There are more things to plant here, of course. I’d love to add an asparagus bed at some point, and I’ll add more native flowering plants, including milkweed to support the monarchs. I have a mason bee house that I need to install, and I have an idea to use some wire panels we have to create a sort of arbor over the bench. A couple of native blueberry bushes might be nice too. As the perennial natives grow, the screening will increase, and eventually it will be even more protected, even more the little buffer haven space I saw in my mind’s eye. 

I tend to focus on the things I want to do on the farm, and decided this week to focus at least some energy on updating the things that are mostly completed. It’s nice to go through photos and create albums, then  blog posts to chronicle the projects from beginning to end. Though we all know that anything involving living things will grow and change, and I look forward to how the potager will continue that very interesting process. This is one of those projects where I feel very strongly that I’ve made it into something much better than I found it.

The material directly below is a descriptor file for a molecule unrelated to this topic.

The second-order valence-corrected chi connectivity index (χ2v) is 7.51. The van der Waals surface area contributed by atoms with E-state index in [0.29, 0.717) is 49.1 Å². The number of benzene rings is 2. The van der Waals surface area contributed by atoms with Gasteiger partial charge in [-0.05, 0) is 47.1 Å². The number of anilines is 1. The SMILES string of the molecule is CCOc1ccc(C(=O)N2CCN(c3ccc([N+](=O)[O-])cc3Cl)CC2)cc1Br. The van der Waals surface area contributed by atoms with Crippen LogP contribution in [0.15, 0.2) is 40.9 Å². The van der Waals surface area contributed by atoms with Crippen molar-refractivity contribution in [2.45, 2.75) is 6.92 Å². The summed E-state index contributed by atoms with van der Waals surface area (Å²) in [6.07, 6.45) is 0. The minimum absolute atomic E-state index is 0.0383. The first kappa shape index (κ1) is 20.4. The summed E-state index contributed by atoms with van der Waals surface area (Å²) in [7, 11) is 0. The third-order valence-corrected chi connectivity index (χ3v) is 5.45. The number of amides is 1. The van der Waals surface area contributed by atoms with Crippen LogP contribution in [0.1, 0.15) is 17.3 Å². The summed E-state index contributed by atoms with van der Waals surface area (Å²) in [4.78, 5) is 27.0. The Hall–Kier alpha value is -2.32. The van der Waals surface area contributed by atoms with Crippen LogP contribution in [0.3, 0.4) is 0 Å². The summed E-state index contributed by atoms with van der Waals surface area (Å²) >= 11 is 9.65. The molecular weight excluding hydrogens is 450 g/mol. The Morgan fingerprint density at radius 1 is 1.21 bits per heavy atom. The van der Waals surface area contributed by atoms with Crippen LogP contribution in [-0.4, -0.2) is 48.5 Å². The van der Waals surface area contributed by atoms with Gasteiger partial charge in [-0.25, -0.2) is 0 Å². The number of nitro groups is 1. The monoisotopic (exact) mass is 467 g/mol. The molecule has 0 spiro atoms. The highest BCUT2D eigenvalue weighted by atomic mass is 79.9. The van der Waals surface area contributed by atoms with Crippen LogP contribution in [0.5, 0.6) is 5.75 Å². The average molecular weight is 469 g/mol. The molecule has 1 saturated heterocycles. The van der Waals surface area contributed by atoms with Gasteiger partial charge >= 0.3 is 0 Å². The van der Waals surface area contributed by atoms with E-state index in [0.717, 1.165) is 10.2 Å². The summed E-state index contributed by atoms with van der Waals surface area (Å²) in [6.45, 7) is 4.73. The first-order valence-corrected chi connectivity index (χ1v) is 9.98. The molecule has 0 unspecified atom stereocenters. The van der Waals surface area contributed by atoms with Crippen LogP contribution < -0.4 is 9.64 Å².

Kathleen said...

What a triumph! All of your hard work and such a beautiful, restful result! Bravo.

billie said...

Thank you! It’s a sweet little spot and the buffer it’s given us between the neighbors has been really nice. I haven’t gotten to the bird haven yet in updates here, but that was a way to buffer from what I felt was a vulnerable spot along the front fence line. Then we put in the buffers for the holly trees and the cedars along the side fence line, on either side of the potager. I hadn’t every really considered that putting native plant borders along the interior fence line was a way to expand my gardens while also creating privacy. I have a lot of big plans for expanding on this notion but it will take me awhile to get there. :)